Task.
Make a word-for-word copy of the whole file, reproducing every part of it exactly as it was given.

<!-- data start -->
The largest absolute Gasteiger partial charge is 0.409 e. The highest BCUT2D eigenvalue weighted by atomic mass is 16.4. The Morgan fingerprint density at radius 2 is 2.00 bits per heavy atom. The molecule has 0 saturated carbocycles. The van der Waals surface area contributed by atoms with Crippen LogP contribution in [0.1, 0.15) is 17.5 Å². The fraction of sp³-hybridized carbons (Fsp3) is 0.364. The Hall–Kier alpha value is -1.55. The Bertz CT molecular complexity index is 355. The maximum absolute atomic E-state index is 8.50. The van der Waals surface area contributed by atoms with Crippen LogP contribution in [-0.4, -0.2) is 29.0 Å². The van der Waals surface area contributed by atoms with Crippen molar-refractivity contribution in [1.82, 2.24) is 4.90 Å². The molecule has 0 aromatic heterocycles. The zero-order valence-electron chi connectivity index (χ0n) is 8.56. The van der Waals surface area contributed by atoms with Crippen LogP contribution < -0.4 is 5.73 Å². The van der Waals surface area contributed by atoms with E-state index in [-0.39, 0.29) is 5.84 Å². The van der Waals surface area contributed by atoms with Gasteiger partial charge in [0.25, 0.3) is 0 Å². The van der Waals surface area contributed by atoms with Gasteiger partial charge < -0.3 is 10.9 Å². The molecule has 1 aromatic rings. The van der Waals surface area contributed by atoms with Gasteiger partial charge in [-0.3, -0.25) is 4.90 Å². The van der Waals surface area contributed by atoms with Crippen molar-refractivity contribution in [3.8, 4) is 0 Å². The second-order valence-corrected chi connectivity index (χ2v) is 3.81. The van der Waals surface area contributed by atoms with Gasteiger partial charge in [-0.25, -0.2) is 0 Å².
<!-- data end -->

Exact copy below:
The largest absolute Gasteiger partial charge is 0.409 e. The highest BCUT2D eigenvalue weighted by atomic mass is 16.4. The Morgan fingerprint density at radius 2 is 2.00 bits per heavy atom. The molecule has 0 saturated carbocycles. The van der Waals surface area contributed by atoms with Crippen LogP contribution in [0.1, 0.15) is 17.5 Å². The fraction of sp³-hybridized carbons (Fsp3) is 0.364. The Hall–Kier alpha value is -1.55. The Bertz CT molecular complexity index is 355. The maximum absolute atomic E-state index is 8.50. The van der Waals surface area contributed by atoms with Crippen LogP contribution in [-0.4, -0.2) is 29.0 Å². The van der Waals surface area contributed by atoms with Crippen molar-refractivity contribution in [1.82, 2.24) is 4.90 Å². The molecule has 0 aromatic heterocycles. The zero-order valence-electron chi connectivity index (χ0n) is 8.56. The van der Waals surface area contributed by atoms with Crippen LogP contribution < -0.4 is 5.73 Å². The van der Waals surface area contributed by atoms with E-state index in [-0.39, 0.29) is 5.84 Å². The van der Waals surface area contributed by atoms with Gasteiger partial charge in [0.25, 0.3) is 0 Å². The van der Waals surface area contributed by atoms with Gasteiger partial charge < -0.3 is 10.9 Å². The molecule has 1 aromatic rings. The van der Waals surface area contributed by atoms with Gasteiger partial charge in [-0.3, -0.25) is 4.90 Å². The van der Waals surface area contributed by atoms with Crippen molar-refractivity contribution in [3.8, 4) is 0 Å². The second-order valence-corrected chi connectivity index (χ2v) is 3.81. The van der Waals surface area contributed by atoms with Gasteiger partial charge in [-0.25, -0.2) is 0 Å².